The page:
In a scene from Parente, a documentary short about sexually transmitted diseases in the Amazon, indigenous Yanomami woman giggle during a sex education class as they pass around and examine an unwrapped condom. For all the sensitivities and complexity behind the foreignness with which they approach the idea of safe sex, the portrait of the women on the screen is comic and endearing. It is also effective.
“I don’t consider myself an activist. I love my characters and would never portray them as victims,” says Aldemar Matias, the 29-year-old director of the film. Matias’ attempts to illuminate sexual health issues among indigenous people in the Amazon have earned praise from government officials and the general public alike. It has also established the young director as a trailblazer in a region of Brazil not well known for producing films.
Born in Manaus, Matias never imagined that cinema could be a career option. Brazil’s fi lm industry is primarily based in Rio de Janeiro and São Paulo, and he had few models to emulate. Starting his career in advertising, Matias moved to TV as a reporter for Amazon Sat, where he first developed a love for the culture and people he found on assignments outside the bustling urban center in the heart of the Amazon.
“I didn’t have a lot of formal documentary education, but I had a lot of experience in television, and I knew that I wanted to go deeper (into the Amazon) and deeper into the characters,” Matias told AQ.
When Marcos Tupinambá, a friend and the producer of Parente, told him about a research project in the Amazon aimed at introducing rapid HIV and syphilis testing for the first time into indigenous communities in 2010, Matias wasn’t sure what he was in for. But he recognized the opportunity to tell an original story.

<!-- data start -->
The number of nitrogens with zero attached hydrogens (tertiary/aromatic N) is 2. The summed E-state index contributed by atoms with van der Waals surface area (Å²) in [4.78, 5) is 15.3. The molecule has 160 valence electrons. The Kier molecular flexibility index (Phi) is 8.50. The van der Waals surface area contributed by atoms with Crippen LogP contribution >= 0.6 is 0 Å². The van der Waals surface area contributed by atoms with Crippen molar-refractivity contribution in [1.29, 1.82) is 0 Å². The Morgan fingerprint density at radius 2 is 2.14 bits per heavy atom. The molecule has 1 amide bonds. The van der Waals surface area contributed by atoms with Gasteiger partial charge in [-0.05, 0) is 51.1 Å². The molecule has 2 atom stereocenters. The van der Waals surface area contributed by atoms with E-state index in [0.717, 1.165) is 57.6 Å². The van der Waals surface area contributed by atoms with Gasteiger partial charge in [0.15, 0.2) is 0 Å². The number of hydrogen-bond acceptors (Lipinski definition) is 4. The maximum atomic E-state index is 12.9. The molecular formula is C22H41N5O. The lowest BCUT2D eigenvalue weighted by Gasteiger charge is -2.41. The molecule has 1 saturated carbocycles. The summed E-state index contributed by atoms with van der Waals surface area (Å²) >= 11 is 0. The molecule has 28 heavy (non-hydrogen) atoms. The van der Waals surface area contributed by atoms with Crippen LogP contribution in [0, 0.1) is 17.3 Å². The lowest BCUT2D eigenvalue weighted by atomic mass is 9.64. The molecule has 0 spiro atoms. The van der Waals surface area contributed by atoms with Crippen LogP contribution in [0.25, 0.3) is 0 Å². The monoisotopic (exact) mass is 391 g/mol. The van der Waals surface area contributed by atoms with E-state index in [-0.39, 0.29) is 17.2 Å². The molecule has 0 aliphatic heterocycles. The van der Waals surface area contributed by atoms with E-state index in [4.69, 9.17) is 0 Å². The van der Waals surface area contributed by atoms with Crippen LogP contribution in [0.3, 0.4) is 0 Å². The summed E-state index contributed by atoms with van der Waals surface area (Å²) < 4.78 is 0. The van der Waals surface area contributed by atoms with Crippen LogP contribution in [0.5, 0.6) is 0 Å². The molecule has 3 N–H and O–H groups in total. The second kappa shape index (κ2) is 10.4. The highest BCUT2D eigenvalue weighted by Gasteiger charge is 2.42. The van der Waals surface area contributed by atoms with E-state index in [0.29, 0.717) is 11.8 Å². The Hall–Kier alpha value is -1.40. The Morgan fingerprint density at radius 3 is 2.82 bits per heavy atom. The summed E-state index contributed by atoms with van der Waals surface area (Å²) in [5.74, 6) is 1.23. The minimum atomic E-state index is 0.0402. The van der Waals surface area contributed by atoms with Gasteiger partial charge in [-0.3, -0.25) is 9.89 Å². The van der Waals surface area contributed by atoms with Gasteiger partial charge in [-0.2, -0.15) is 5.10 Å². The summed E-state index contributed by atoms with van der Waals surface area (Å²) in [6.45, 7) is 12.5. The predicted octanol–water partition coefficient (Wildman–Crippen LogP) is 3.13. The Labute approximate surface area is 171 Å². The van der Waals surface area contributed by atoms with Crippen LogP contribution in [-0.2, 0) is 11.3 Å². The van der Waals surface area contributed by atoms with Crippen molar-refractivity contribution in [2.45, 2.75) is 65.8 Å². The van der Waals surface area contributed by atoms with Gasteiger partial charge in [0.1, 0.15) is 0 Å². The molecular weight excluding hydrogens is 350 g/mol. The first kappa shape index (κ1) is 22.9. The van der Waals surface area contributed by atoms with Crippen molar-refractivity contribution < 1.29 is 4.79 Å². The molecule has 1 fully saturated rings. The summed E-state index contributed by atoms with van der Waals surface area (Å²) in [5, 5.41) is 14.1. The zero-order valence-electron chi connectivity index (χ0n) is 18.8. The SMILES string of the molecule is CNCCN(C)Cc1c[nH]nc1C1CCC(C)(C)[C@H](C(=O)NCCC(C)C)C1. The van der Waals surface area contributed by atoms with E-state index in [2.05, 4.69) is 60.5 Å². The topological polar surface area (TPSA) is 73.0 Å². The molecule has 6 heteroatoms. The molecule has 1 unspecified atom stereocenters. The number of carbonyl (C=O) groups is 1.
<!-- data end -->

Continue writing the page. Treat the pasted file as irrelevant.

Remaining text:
Working with researcher Adele Benzaken, Matias focused on two of the hundreds of Amazon tribes — the Tikuna and the Yanomami — that would be receiving sex education as part of the project, which was commissioned by the London School of Hygiene and Tropical Medicine and funded by the Bill and Melinda Gates Foundation.
The Tikuna and Yanomami were chosen to illustrate the need for a targeted approach to health testing and education among indigenous peoples. While the Tikuna regularly migrate between the village and surrounding cities, dressing in Western apparel, the Yanomami are much more isolated and preserve their traditional customs. Both groups present special challenges in combating and controlling sexually transmitted diseases like HIV. As Matias puts it, “I learned (that) it’s not about how many people are HIV positive. It’s about vulnerability, because a very low number can (spike) very quickly.”
Parente helped shine a light on those challenges, and has been screened at health conventions across the world. It was acquired by the Brazilian Ministry of Health and is shown to health professionals as part of their training before they begin working with native groups. While public policy regarding native peoples is controversial in Brazil, the project found widespread acceptance. On August 29 of this year, Parente was broadcast for the first time on television on Canal Brasil.
While Matias is happy about the recognition, he believes there is still a long way to go before filmmaking in Manaus can match the level of Rio de Janeiro and São Paulo. After recently fi nishing a two-year cinematography course in Cuba, Matias is touring a new short documentary, El Enemigo, on the fumigation of mosquitos in Cuba. But his ultimate goal is to apply the lessons he learns abroad to the budding fi lm movement in the Amazon. One step toward that goal: He’s planning a feature film that will focus on the tourism industry in the Amazon.
Rebecca Bintrim is an editor at AQ